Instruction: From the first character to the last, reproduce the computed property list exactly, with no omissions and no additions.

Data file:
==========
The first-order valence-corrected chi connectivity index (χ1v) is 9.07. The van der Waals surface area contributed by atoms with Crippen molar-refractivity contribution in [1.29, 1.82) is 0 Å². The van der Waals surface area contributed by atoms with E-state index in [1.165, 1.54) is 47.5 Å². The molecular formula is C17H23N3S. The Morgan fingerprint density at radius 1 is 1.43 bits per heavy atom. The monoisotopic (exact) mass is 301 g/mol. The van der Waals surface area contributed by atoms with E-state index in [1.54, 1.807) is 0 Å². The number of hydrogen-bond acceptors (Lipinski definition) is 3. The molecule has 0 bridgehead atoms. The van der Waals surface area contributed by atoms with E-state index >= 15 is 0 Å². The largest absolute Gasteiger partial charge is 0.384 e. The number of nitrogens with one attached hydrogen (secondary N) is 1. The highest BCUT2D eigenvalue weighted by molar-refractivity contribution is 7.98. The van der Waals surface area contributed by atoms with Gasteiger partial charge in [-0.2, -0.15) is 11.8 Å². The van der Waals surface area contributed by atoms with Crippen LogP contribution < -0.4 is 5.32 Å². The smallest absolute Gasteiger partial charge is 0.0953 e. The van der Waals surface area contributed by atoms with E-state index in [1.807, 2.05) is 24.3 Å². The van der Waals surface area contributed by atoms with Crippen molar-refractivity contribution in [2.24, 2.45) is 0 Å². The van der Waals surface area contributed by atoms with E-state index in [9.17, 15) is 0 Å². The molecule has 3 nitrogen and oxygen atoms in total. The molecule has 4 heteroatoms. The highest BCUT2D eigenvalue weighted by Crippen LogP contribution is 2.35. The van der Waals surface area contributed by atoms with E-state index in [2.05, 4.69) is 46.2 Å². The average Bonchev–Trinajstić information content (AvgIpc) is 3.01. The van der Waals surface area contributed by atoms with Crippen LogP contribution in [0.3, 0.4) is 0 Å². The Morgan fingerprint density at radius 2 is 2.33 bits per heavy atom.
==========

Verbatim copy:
The first-order valence-corrected chi connectivity index (χ1v) is 9.07. The van der Waals surface area contributed by atoms with Crippen molar-refractivity contribution in [1.29, 1.82) is 0 Å². The van der Waals surface area contributed by atoms with E-state index in [1.165, 1.54) is 47.5 Å². The molecular formula is C17H23N3S. The Morgan fingerprint density at radius 1 is 1.43 bits per heavy atom. The monoisotopic (exact) mass is 301 g/mol. The van der Waals surface area contributed by atoms with E-state index in [1.54, 1.807) is 0 Å². The number of hydrogen-bond acceptors (Lipinski definition) is 3. The molecule has 0 bridgehead atoms. The van der Waals surface area contributed by atoms with E-state index >= 15 is 0 Å². The largest absolute Gasteiger partial charge is 0.384 e. The number of nitrogens with one attached hydrogen (secondary N) is 1. The highest BCUT2D eigenvalue weighted by molar-refractivity contribution is 7.98. The van der Waals surface area contributed by atoms with Gasteiger partial charge in [-0.2, -0.15) is 11.8 Å². The van der Waals surface area contributed by atoms with Crippen LogP contribution < -0.4 is 5.32 Å². The smallest absolute Gasteiger partial charge is 0.0953 e. The van der Waals surface area contributed by atoms with E-state index in [1.807, 2.05) is 24.3 Å². The van der Waals surface area contributed by atoms with Crippen molar-refractivity contribution in [2.24, 2.45) is 0 Å². The van der Waals surface area contributed by atoms with E-state index in [9.17, 15) is 0 Å². The molecule has 3 nitrogen and oxygen atoms in total. The molecule has 4 heteroatoms. The highest BCUT2D eigenvalue weighted by Crippen LogP contribution is 2.35. The van der Waals surface area contributed by atoms with E-state index in [2.05, 4.69) is 46.2 Å². The average Bonchev–Trinajstić information content (AvgIpc) is 3.01. The van der Waals surface area contributed by atoms with Crippen LogP contribution in [0.3, 0.4) is 0 Å². The Morgan fingerprint density at radius 2 is 2.33 bits per heavy atom.